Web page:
I know Hoosiers are getting tired of postmortems of the Religious Freedom Restoration Act debate, but if we are going to avoid similarly divisive conflicts in the future, it behooves us to debrief, and consider the warring worldviews that generated this one.
Back in 2007, I wrote a book called “God and Country: America in Red and Blue,” in which I examined the religious roots of public policy disputes. The research I did for that book led me to understand that a significant number of our most intractable debates can be explained by the conflicting realities occupied by those I dubbed “Modernists” and those I called “Puritans.”
My research suggested that these differences can be far more profound than we usually recognize, and their effects aren’t limited to the political issues with obvious religious dimensions like abortion, gay rights or the death penalty. Puritans and Modernists have incompatible worldviews; they occupy starkly different realities. Those differences manifest themselves in (no pun intended) fundamentally different approaches to even such seemingly secular matters as economic policy, foreign policy, the environment and criminal justice, the policy domains I examined in that book.
It was while researching “God and Country” that I came across Frank Lambert’s illuminating description of the difference between the Founding Fathers and those he calls the Planting Fathers.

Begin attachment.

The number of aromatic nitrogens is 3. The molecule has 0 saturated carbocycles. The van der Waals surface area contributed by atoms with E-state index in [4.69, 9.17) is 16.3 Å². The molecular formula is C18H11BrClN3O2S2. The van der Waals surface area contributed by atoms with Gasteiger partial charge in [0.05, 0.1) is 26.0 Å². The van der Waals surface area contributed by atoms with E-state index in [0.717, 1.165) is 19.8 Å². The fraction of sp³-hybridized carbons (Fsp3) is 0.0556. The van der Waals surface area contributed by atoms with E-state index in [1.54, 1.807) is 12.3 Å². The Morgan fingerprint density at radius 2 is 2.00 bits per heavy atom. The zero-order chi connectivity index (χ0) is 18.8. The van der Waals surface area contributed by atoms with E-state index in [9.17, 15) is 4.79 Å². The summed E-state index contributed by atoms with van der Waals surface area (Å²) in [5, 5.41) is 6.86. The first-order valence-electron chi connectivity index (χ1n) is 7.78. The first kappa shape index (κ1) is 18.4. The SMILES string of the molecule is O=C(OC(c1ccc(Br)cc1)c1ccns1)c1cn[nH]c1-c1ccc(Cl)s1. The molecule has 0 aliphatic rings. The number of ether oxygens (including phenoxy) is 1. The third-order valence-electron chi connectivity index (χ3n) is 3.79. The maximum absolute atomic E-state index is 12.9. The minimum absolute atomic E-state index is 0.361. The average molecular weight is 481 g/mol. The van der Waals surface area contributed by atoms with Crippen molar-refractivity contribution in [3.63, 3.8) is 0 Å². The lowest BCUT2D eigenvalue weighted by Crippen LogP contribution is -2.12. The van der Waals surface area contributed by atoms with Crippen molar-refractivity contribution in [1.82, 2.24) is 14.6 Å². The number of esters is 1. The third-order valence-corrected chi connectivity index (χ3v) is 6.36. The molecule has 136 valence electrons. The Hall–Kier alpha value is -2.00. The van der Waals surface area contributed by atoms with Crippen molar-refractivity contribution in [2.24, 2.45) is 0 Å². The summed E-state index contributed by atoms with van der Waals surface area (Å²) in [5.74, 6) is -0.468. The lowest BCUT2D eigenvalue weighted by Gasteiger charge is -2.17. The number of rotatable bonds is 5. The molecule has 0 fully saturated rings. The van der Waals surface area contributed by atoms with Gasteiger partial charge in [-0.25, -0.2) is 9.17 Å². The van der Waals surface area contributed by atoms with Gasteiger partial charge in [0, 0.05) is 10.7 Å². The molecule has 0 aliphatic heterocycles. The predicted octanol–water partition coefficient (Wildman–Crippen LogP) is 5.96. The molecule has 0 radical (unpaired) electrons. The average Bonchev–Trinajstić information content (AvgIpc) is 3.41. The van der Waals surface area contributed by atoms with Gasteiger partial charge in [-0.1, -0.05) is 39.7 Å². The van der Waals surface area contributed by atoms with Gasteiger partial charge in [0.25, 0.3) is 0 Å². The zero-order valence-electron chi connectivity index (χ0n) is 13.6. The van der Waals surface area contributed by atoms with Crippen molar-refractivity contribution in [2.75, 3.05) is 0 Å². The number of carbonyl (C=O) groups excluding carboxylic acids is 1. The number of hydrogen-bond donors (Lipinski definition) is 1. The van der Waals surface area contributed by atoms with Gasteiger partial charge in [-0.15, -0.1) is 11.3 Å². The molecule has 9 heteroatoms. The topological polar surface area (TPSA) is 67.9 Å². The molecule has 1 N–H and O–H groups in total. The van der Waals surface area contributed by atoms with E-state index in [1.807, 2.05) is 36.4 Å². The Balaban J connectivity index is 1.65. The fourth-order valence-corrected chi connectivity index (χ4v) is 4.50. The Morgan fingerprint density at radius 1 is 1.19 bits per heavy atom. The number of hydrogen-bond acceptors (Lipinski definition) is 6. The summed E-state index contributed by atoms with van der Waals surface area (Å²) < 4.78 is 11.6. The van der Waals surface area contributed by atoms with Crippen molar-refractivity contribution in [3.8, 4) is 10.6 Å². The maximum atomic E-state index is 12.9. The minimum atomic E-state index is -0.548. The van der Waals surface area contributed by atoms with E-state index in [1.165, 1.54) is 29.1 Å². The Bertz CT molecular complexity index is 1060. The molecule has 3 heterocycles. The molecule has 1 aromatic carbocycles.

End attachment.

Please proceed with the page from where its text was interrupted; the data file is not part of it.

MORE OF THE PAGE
The first set, the Planting Fathers, came to the colonies for religious liberty, which they defined as “freedom to do the right thing.” They came to America to build a “Shining City on the Hill,” and most of them believed that God wanted them not only to follow the “right way,” but also to make sure their neighbors did, too. To them, religious freedom meant that government would establish the “correct” religion.
When George Washington 150 years later swore to “faithfully execute the office of President of the United States,” he undertook to “preserve, protect and defend” a Constitution those Planters would have found incomprehensible. The new constitution was the product of the men we call the Founding Fathers, and it made no reference whatever to God or divine providence, citing as its sole authority “the people of the United States.”
In the intervening 150 years, the philosophical and scientific ferment we call the Enlightenment had changed the way Americans defined liberty.
Most contemporary Americans live in a post-Enlightenment culture. We accept and value science. We understand liberty to mean our right to live our lives free of government control as long as we are not harming others, and as long as we respect the right of other people to do likewise. But a persistent minority use the word “freedom” in the older, Puritan sense of the word.
The RFRA debacle was a product of many things: a lack of civic knowledge that allowed proponents to stoke unrealistic fears and opponents to mischaracterize some of the measure’s likely consequences; a political environment that encouraged incivility and demonization; and a greatly underappreciated urban/rural divide, among other things.
But at its base, RFRA was a clash of worldviews that made it impossible for people to communicate. Proponents wanted the “liberty” to disadvantage those whom their religion labeled sinners. Opponents wanted rules requiring respect for citizens’ “liberty” to pursue lives of their own choosing without being subjected to discriminatory treatment.•
Kennedy is a professor of law and public policy at the School of Public and Environmental Affairs at IUPUI. She blogs regularly at www.sheilakennedy.net. She can be reached at firstname.lastname@example.org. Send comments on this column to email@example.com.